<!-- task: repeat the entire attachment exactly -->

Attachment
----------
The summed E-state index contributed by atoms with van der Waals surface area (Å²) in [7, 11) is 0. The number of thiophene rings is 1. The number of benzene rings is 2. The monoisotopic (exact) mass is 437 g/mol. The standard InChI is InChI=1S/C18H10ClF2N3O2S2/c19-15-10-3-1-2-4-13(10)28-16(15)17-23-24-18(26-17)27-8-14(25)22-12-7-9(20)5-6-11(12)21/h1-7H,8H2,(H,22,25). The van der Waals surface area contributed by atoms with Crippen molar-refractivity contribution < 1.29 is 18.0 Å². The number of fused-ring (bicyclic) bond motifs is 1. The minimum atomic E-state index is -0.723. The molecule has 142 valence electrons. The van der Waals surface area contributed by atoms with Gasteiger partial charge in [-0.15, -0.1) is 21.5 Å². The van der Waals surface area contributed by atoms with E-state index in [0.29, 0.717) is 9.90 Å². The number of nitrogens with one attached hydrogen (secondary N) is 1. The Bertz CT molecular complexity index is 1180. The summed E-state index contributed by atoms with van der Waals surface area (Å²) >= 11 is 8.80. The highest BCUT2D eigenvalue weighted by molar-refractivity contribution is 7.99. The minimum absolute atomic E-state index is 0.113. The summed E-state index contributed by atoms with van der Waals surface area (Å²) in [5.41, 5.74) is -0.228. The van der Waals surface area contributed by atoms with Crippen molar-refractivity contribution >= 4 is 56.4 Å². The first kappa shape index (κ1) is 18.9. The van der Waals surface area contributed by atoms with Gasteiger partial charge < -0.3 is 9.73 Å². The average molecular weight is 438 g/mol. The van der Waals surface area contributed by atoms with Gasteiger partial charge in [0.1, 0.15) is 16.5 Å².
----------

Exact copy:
The summed E-state index contributed by atoms with van der Waals surface area (Å²) in [7, 11) is 0. The number of thiophene rings is 1. The number of benzene rings is 2. The monoisotopic (exact) mass is 437 g/mol. The standard InChI is InChI=1S/C18H10ClF2N3O2S2/c19-15-10-3-1-2-4-13(10)28-16(15)17-23-24-18(26-17)27-8-14(25)22-12-7-9(20)5-6-11(12)21/h1-7H,8H2,(H,22,25). The van der Waals surface area contributed by atoms with Crippen molar-refractivity contribution < 1.29 is 18.0 Å². The number of fused-ring (bicyclic) bond motifs is 1. The minimum atomic E-state index is -0.723. The molecule has 142 valence electrons. The van der Waals surface area contributed by atoms with Gasteiger partial charge in [-0.15, -0.1) is 21.5 Å². The van der Waals surface area contributed by atoms with E-state index in [0.29, 0.717) is 9.90 Å². The number of nitrogens with one attached hydrogen (secondary N) is 1. The Bertz CT molecular complexity index is 1180. The summed E-state index contributed by atoms with van der Waals surface area (Å²) >= 11 is 8.80. The highest BCUT2D eigenvalue weighted by molar-refractivity contribution is 7.99. The minimum absolute atomic E-state index is 0.113. The summed E-state index contributed by atoms with van der Waals surface area (Å²) in [5.41, 5.74) is -0.228. The van der Waals surface area contributed by atoms with Crippen molar-refractivity contribution >= 4 is 56.4 Å². The first kappa shape index (κ1) is 18.9. The van der Waals surface area contributed by atoms with Gasteiger partial charge < -0.3 is 9.73 Å². The average molecular weight is 438 g/mol. The van der Waals surface area contributed by atoms with Gasteiger partial charge in [0.1, 0.15) is 16.5 Å².